Golf might be going au naturel!
According to one golf insider, there is a major shift happening in a key equipment category. "Everybody is coming after the hybrid business now," David Helter, sales director for Ecco, said. "We were alone in this business for 2010 and much of 2011. The whole industry sat by and thought we were nuts and that this was going to be a flash in the pan.” According to Helter, 5 million shoes are sold each year and he believes the hybrid category will represent half of the market one day. “We think 50 percent of golfers going forward will start wearing hybrid product," he predicted.
Consumers may be ahead of the curve on this one as the PGA TOUR has been slow to adopt to the product. Ironically, though it was the TOUR, specifically Fred Couples and his validation that kick started the early cross over. Couples wore the Ecco Street model at the Masters last year, which launched the hybrid category of golf shoe into the spotlight. “Every pair we had coming into the country was for a future order. We sold out all of 2010 and the first six months of 2011,” Helter said. “The back end of 2011 we have a little bit of inventory,” he added, which speaks to the demand still present by consumers for the product. “We haven’t hit the top of the market and we still see a lot of growth in hybrids into 2012,” he added. There are plenty of good reasons for that as Helter said Ecco’s golf business is growing by triple digits, yes triple digits, since 2010. “We were first to market and clearly Fred Couples helped. I noticed Vijay Singh, who is not an Ecco staff member, was wearing the product at the Barclays last week,” he said as further validation of the product performance.
The street shoe, which is what Couples has been using, is one version that Ecco has available. The company announced at last week’s PGA Expo in Las Vegas, the addition of the BIOM Hybrid (pictured), which will arrive in limited quantities this December and expected to have widespread availability starting in January 2012. The BIOM model takes a minimalist approach. “Its truly a less is more concept,” said Helter. “We scanned 2,500 feet to determine the anatomical last to use in the BIOM. The shoe features a low profile, to keep players in contact with the ground, along with flexibility to follow the movement of the foot,” he explained.
“In 2010, when we launched the first Hybrid our bookings were low and then exploded when Couples was seen wearing it at the Masters. Our bookings for the BIOM have already surpassed our internal expectations,” he said indicating last year’s experience wit the street shoe influenced its outlook for the next generation model. The BIOM is also a play on something that is happening in the running world.
The theory is that running barefoot enables the body to move naturally and optimally, while traditional shoes inhibit that. The barefoot shoe movement caught on more widely in 2009 after Christopher McDougall's book "Born to Run" explored the history and benefits of it. Last year, it gained further traction (pun intended) when Harvard biologist and runner Daniel Lieberman published a paper in the journal Nature that concluded that running barefoot produced far less impact stress compared to those who wore traditional running shoes. “We think there is validity to golf as it has to running,” Helter said.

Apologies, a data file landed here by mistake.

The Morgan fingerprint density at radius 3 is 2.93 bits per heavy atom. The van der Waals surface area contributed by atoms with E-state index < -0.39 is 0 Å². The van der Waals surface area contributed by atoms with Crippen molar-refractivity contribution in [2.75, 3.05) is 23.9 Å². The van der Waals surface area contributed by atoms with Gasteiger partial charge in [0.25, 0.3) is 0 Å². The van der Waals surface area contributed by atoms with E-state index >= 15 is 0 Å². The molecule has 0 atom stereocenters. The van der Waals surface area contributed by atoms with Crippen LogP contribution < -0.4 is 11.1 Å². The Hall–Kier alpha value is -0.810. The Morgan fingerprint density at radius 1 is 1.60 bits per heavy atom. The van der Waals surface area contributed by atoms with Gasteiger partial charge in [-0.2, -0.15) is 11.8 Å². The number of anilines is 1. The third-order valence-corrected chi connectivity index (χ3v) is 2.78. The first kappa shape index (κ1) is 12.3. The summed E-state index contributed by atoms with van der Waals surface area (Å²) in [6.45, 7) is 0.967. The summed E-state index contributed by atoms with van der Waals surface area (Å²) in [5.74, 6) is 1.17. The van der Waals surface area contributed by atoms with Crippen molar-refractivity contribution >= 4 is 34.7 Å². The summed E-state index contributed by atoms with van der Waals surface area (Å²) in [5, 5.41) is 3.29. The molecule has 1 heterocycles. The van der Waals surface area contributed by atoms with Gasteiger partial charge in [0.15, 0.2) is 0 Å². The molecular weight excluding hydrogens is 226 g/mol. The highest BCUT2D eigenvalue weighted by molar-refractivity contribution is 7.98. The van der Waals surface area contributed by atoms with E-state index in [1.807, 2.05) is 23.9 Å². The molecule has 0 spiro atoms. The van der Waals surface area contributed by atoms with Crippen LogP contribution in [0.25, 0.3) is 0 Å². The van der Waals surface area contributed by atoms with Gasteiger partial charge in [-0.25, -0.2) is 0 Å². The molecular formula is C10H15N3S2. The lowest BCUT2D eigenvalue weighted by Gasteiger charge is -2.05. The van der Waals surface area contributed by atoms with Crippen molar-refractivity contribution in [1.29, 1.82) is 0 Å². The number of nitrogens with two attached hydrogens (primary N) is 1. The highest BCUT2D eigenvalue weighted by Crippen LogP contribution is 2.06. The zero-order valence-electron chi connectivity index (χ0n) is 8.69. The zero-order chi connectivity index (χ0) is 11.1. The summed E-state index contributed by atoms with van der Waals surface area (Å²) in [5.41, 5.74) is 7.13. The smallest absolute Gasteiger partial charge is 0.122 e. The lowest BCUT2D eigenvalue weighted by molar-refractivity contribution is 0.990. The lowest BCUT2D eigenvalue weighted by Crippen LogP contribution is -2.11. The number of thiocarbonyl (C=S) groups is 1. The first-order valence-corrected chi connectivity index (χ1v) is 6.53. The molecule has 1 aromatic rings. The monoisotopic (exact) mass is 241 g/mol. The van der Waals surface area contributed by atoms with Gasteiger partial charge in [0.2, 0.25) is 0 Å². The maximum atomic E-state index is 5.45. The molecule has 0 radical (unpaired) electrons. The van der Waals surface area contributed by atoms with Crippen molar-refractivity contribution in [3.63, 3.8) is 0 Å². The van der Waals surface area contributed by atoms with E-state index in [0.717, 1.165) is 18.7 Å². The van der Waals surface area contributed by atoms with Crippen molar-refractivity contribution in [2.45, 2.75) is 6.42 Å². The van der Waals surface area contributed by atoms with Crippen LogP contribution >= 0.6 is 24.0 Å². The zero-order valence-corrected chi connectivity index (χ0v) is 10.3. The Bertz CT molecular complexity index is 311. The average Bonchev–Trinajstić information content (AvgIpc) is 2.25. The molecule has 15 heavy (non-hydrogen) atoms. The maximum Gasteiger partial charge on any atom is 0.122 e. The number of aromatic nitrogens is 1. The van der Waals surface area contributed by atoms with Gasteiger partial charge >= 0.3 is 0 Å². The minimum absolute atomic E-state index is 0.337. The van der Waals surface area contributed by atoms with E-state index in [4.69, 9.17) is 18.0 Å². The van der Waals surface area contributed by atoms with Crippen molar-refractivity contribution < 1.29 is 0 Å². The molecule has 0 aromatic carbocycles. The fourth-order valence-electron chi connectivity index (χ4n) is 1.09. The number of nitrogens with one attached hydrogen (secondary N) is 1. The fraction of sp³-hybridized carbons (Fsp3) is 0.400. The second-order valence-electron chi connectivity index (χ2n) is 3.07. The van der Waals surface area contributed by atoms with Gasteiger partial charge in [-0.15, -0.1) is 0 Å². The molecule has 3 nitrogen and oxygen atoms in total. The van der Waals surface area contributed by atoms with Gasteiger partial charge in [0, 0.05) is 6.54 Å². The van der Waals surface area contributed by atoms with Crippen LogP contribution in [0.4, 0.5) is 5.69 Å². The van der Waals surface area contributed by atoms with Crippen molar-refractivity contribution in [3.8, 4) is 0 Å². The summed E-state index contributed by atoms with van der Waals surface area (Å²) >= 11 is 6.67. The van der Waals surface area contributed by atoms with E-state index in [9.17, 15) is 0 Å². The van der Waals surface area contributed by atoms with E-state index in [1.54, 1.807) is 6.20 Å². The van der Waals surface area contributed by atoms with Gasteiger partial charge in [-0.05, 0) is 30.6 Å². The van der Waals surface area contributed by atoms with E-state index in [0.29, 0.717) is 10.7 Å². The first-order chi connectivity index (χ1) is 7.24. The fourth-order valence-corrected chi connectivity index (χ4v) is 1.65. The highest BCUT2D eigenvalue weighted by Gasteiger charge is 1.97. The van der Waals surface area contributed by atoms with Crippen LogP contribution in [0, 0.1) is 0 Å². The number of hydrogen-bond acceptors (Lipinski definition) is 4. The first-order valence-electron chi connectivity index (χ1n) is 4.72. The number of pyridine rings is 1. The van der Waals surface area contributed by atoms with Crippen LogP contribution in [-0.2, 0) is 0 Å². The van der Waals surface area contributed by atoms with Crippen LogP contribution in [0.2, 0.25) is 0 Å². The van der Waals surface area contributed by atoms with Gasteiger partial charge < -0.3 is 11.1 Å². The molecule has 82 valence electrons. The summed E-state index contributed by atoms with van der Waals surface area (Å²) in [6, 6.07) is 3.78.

Adidas recently announced that it’s going barefoot in its traditional business. The company introduced the Adipure, which offers it a play in what is considered to one of the fast-growing categories in the $22 billion U.S. athletic shoe industry. "People who believe barefoot is the way to go...are very emphatic about it," said Matt Powell, an analyst with industry research organization SportsOneSource Group. "They want to spread the message. It sounds religious but some of them are evangelical about it."
As Ecco was first to market with its Street Hybrid shoe, it enjoyed a competitive advantage. “No one got involved in the hybrid category until 2011,” said Helter. “We think with BIOM we might have 2012 to ourselves. Our bet is that other brands will be slow to market in the natural motion category,” he added.
Nike Inc., already has a large presence in the natural motion category in running and appears to be preparing to extend that to golf. Recently Tiger Woods wore a pair of prototype golf shoes made by Nike Golf when he played at the Bridgestone WGC event.
“It's the first time I haven't worn metal spikes, and the shoes were so much more comfortable on my feet. They allow me freedom of movement, enable me to release the power in my swing and are definitely here to stay,” he said. “This is a big step -- no pun intended -- in the right direction. These shoes can help a lot of people like me. They're so comfortable, I practically live in them.” There isn’t a timeline, yet, when Nike Golf might go to market with the line of shoes, which Helter believes brings credibility to the emerging category. “What we’re doing with BIOM is just like looking at Hybrid a few years ago.”
Ecco appears to have momentum on its side in two fronts. First the Street Hybrid shoe is gaining market share for the company in terms of units/volume but also in dollars as it’s priced at $140. The BIOM offers a possible extension first in price as it will go for $225 but also that it may also offer a step up (pun intended) to those who have already adopted the Street shoe into their repertoire. Much like a recording artist that produces a hit song, the follow up certainly enjoys a halo effect based on its predecessor. BIOM might be just that for Ecco.
In terms of Tour players wearing BIOM Hybrid, ECCO plans to share the product with its staff roster in the coming months. Graeme McDowell is said to have tested a prototype during the BMW PGA Championship at Wentworth and loved the shoe.